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In honor of Women's Day, we are going to take a look at PMDD. What is PMDD? ...So glad that you asked! Many women are persevering through the strife of Premenstrual Dysphoric Disorder, and they don't even know it. Most females experience and are familiar with PMS, Pre Menstrual Syndrome. So, let's talk about the difference between PMS and PMDD, and then we can dive deeper into the various aspects of PMDD.

Premenstrual dysphoric disorder (PMDD) is a very severe form of premenstrual syndrome (PMS). It causes a range of emotional and physical symptoms every month during the week or two before your period. It is sometimes referred to as 'severe PMS'. PMDD occurs during the luteal phase of your menstrual cycle.

PMDD is different. It causes emotional and physical symptoms like PMS, but women with PMDD find their symptoms draining. Your PMDD symptoms could interfere with your daily life, including work, school, social life, and relationships.

PMDD Symptoms: The symptoms of PMDD usually show up the week before you start your period and last until a few days after it begins. Most of the time they’re severe and exhausting, and they can keep you from daily activities. Symptoms of PMDD include:

  • Mood swings

  • Depression or feelings of hopelessness

  • Intense anger and conflict with other people

  • Tension, anxiety, and irritability

  • No interest in your usual activities

  • Trouble concentrating

  • Fatigue

  • Appetite changes

  • Feeling out of control

  • Sleep problems

  • Cramps and bloating

  • Breast tenderness

  • Headaches

  • Joint or muscle pain

  • Hot flashes

PMDD Causes and Risk Factors: Researchers don’t know the exact cause of premenstrual dysphoric disorder. Most think it may be an abnormal reaction to hormone changes related to your menstrual cycle. PMDD affects up to 5% of women of childbearing age. Many women with PMDD may also have anxiety or depression. Studies have shown a link between PMDD and low levels of serotonin, a chemical in your brain that helps transmit nerve signals. Certain brain cells that use serotonin also control mood, attention, sleep, and pain. Hormonal changes may cause a decrease in serotonin, leading to PMDD symptoms.

PMDD Diagnosis: If you have any of the classic PMDD symptoms, see your doctor. They’ll go over your medical history with you and give you a thorough exam. The doctor will do some tests to find out how you’re feeling emotionally and mentally. Before they diagnose you with premenstrual dysphoric disorder, the doctor will make certain that emotional problems, such as depression or panic disorder, aren’t causing your symptoms. They’ll also rule out other medical or gynecological conditions, like endometriosis, fibroids, menopause, and hormone problems. Your doctor may diagnose you with PMDD if:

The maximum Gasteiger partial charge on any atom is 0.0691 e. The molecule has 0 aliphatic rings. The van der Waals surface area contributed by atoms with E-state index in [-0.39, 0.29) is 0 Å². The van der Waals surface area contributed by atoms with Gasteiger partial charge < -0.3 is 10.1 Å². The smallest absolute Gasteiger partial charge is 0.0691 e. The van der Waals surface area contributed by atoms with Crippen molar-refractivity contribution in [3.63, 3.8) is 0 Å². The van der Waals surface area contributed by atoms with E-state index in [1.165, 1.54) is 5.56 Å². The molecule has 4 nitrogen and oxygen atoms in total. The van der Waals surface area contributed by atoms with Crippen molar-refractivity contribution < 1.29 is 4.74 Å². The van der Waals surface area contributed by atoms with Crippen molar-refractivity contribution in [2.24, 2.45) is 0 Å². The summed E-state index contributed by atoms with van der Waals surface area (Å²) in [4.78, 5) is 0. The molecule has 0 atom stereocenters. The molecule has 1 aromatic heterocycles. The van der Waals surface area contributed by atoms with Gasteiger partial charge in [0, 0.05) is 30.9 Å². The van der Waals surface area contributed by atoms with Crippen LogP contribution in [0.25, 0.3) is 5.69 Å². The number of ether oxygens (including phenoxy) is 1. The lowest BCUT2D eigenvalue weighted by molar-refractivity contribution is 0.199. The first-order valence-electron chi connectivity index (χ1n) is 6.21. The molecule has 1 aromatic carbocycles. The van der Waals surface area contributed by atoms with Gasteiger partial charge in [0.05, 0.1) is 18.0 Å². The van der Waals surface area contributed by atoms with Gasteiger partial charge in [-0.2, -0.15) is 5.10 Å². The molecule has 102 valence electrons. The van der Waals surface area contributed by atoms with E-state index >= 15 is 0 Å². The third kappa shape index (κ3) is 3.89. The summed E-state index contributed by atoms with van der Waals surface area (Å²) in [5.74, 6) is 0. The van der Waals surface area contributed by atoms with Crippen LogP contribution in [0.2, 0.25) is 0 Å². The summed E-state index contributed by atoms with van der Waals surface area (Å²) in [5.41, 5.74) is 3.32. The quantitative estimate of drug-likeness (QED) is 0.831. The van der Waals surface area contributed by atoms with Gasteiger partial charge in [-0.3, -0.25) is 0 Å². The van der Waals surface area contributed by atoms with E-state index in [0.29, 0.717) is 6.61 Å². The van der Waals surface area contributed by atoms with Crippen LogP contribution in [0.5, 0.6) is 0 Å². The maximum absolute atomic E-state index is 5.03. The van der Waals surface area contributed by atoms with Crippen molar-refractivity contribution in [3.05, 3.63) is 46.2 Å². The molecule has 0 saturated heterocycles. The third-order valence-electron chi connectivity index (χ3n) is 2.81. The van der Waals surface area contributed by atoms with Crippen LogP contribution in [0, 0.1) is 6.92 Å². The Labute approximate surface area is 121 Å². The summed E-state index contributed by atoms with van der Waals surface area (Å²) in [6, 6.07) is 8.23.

• You have at least five of the symptoms listed above.

  • They start 7-10 days before you get your period.

  • They go away shortly after you start bleeding.

If you’re dealing with these issues daily and they don’t get better when your period starts, it’s unlikely that PMDD is to blame.

PMDD Treatment: Many of the same things you do to manage PMS can ease your PMDD symptoms. Common treatments include:

  • Antidepressants

  • Hormone therapy (like birth control pills)

  • Changes in what you eat

  • Regular exercise

  • Stress management

  • Vitamin supplements

  • Anti-inflammatory medicines

Some over-the-counter pain relievers such as aspirin, ibuprofen, and non-steroidal anti-inflammatory drugs (NSAIDs) may ease symptoms like headache, breast tenderness, backache, and cramping. Diuretics, also called “water pills,” can help with fluid retention and bloating.

For some women, 1,200 milligrams a day of dietary and supplemental calcium may help with symptoms. Vitamin B6, magnesium and L-tryptophan also may work, but ask your doctor for advice before taking any supplements.Some studies suggest that chasteberry (Vitex agnus-castus) is good for PMDD, but there isn’t enough research to be sure. The FDA doesn't control herbal supplements, so talk with your doctor before trying one.

Talking to a therapist may also help you find new ways to manage PMDD. Relaxation therapy, meditation, reflexology, and spending time in nature might also provide you relief, but they haven’t been widely studied, either.

A few other things to consider when you are feeling highly sensitive during this time is to communicate your needs and feelings to those around you, who may be directly impacted. Take time to slow down and self-soothe. Take a warm bath, or a long shower. Immerse yourself in your favorite essential oils. Take yourself out to lunch or make your favorite dish at home.

Make sure you are eating a balanced diet and getting all of your nutrients. Keep a daily journal to release your emotions and process any difficult thoughts that may be bogging you down. Knowledge is power, so knowing more about what you may be dealing with will empower you to make the necessary shifts to improve your life!


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